Freedom of religion in Angola
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The Constitution provides for freedom of religion, and the Government generally respected this right in practice. There were no reports of societal abuses or discrimination based on religious belief or practice.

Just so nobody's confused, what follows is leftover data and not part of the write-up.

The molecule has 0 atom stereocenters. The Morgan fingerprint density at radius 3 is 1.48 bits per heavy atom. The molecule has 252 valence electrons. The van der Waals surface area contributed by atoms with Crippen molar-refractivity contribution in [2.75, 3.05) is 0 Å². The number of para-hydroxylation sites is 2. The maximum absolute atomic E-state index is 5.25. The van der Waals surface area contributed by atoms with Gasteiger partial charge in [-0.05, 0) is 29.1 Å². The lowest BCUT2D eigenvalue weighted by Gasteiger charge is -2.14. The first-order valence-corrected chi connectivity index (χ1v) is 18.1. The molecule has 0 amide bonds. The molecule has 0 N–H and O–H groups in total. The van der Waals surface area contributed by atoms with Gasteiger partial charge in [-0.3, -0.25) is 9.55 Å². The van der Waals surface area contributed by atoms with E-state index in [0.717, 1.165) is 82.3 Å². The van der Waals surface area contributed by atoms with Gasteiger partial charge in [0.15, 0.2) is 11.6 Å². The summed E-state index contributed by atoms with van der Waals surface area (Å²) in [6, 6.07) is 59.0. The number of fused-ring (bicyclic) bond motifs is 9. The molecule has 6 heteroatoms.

The country has a total area of 481,351 square miles (1,246,690 km2), and its population of 19 million. Christianity is the religion of the vast majority of the population, with Catholicism as the largest single religious group. The Catholic Church estimates that 55 percent of the population is Catholic. Data from the National Institute for Religious Affairs (INAR), under the Ministry of Culture, indicate the major Protestant traditions, including the Methodists, Baptists, Congregationalists (United Church of Christ), and Assemblies of God, are present in the country but are declining in strength, with an estimated membership of 10 percent of the population. African Christian denominations are gaining membership and 25 percent of the population are believed to be followers. Five percent are believed to belong to the various Evangelical churches, some of them of Brazilian origin. A small portion of the rural population practices animism or traditional indigenous religions. There is also a small Muslim community, estimated at 80-90,000 adherents, composed largely of migrants from West Africa and families of Lebanese extraction. There are few declared atheists in the country. Traditional African religions are adhered to by a few peripheral rural societies only, but some traditional beliefs are held by many people.